It was a beautiful day on The Ozark
Border. It was November 2016 and the winter was around the
corner. I decided this afternoon to inspect and wipe down my
shoulder planes and get them ready for winter. Our summer was
very humid but I found no rust or tarnish on any of the planes.
I pulled out a couple of rabbet
planes as well as my gunmetal long jointer for inspection and I
have never built a case for the latter so that will be a project
when the snow flies. The planes looked like they did when I last
used them, wiped them, and put them in their cases.
These planes were purchased over
five decades and each one brought back pleasant memories of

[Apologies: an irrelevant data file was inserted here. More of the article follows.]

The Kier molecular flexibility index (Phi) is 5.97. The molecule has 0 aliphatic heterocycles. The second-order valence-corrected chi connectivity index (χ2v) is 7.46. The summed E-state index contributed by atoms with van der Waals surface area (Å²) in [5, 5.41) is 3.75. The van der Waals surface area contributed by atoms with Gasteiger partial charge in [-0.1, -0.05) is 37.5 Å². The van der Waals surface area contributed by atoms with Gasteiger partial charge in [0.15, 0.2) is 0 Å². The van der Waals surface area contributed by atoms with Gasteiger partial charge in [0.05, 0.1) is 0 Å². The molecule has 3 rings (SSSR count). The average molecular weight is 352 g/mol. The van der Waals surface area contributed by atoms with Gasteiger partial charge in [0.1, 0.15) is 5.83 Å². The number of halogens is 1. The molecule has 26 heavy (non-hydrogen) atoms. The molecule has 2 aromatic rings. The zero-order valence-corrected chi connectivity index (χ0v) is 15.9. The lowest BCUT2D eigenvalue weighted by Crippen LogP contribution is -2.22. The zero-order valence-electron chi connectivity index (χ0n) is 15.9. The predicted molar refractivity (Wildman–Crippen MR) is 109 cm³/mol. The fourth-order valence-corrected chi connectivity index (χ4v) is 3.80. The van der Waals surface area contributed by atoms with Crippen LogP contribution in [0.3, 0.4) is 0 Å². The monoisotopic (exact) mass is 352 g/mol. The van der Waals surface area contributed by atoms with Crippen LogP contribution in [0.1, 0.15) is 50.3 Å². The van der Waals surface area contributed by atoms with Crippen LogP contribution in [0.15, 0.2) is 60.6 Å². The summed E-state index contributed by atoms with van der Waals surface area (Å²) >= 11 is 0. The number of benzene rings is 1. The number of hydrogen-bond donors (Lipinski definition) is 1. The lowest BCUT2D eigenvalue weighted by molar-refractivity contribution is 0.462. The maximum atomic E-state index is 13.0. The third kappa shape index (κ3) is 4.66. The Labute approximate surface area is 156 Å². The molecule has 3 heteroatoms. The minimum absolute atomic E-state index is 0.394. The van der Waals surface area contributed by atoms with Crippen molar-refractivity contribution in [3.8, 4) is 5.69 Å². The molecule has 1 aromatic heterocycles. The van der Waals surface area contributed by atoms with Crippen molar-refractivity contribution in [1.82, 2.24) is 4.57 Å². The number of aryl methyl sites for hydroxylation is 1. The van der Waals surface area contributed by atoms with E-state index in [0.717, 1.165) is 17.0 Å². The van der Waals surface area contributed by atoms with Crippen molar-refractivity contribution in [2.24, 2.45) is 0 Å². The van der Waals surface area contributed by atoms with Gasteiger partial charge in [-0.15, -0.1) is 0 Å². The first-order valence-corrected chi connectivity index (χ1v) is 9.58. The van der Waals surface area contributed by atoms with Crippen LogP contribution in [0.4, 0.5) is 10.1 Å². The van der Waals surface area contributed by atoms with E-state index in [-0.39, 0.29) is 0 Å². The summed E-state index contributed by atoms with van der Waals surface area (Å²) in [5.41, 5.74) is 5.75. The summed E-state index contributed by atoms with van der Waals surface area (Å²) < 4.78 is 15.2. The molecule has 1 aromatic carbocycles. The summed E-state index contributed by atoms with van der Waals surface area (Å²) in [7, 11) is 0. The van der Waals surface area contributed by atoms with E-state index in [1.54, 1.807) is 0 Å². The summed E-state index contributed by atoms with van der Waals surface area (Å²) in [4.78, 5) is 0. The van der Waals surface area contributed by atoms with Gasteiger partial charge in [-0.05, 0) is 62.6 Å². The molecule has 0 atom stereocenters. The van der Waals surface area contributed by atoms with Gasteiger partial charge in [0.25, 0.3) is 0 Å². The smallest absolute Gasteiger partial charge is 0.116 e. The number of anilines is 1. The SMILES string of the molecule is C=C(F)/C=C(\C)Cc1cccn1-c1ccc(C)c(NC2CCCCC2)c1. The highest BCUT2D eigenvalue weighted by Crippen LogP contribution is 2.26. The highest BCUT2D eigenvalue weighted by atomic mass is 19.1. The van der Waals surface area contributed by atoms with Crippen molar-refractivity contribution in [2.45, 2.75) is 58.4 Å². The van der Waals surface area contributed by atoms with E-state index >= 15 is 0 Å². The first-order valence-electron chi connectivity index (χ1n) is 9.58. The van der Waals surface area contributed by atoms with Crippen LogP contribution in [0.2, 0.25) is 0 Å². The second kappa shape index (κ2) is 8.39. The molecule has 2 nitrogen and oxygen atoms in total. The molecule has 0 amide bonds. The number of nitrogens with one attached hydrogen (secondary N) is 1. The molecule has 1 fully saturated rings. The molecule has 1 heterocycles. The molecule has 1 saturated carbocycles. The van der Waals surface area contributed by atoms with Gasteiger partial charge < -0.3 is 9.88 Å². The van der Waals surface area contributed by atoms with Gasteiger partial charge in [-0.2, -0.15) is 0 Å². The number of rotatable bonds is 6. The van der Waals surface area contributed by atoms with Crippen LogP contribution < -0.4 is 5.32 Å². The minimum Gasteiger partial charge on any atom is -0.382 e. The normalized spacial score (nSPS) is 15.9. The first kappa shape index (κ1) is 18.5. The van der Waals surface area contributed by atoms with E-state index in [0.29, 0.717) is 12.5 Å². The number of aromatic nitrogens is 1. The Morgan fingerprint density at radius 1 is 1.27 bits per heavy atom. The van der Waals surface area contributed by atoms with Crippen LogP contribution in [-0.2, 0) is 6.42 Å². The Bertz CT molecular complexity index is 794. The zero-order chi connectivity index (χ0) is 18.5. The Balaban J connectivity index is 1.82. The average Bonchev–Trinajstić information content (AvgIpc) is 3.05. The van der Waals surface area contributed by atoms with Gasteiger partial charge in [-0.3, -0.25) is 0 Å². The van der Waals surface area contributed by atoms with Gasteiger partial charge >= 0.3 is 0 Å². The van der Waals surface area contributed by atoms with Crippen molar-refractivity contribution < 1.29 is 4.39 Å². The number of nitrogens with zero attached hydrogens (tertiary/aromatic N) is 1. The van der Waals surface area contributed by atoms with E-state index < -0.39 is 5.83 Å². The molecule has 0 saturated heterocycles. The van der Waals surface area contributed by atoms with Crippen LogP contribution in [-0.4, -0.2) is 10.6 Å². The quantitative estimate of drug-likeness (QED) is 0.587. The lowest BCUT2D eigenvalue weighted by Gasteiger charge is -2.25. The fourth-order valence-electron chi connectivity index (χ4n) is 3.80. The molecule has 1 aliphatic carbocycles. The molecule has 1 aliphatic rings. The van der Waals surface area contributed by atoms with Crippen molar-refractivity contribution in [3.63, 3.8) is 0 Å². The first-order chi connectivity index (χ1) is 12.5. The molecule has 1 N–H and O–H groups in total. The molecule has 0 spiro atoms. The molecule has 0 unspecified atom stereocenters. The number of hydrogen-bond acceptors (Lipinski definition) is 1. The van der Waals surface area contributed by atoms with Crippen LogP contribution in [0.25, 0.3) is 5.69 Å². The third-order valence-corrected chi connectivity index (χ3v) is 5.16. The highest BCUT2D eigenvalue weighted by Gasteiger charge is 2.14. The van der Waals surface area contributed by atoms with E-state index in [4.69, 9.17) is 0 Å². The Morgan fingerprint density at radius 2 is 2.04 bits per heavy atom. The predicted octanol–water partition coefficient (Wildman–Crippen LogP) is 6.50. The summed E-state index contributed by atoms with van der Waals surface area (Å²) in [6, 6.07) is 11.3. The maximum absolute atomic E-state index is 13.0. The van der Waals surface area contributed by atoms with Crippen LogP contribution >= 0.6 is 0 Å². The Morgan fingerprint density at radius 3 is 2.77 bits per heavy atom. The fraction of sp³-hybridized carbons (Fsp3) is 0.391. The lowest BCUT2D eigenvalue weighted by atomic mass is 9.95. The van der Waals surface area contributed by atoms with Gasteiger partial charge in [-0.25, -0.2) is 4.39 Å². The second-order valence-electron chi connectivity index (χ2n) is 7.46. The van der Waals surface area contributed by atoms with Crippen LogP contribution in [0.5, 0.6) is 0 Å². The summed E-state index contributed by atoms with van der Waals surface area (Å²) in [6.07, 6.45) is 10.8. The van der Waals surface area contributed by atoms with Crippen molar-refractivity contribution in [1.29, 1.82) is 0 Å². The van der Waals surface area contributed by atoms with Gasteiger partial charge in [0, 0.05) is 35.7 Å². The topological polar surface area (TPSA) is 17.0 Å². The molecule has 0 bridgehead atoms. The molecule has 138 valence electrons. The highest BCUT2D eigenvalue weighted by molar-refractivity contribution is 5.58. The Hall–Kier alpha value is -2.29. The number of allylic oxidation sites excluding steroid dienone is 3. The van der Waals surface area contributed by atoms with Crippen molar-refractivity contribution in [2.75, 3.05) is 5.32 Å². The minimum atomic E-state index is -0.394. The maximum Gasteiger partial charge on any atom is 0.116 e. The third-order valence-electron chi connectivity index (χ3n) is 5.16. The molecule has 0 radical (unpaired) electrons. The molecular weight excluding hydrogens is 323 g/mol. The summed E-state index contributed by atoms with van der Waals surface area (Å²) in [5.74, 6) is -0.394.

friends, tool shows, and auctions. Each one has its own story
about how it found me and all of the stories are good.
This photo shows the cases right
off the shelves. Each needed a good wipe down to get rid of dust
and lint. Lots of happy shop hours are invested in those planes
and the cases I made for them with unplugged tools. How did I
have time to do all that? I have not owned a TV since 1969.
I took each plane out of its case
and prepared them to receive their annual inspection and wipe
The sun was getting lower as I
completed the wipe down of each plane and its case. The third
plane from the bottom in the far left row was the one that gave
me the passion for shoulder planes. I found it in a coal bucket
at the local Friday outdoor junk market in 1972. It cost me
$2.50. It was an empty casting but had the blade held in with a
pine wedge. After I filled it with ebony and made an ebony wedge
as well as sharpened the cutter, I tried it out and it made me a
true believer in English shoulder planes.
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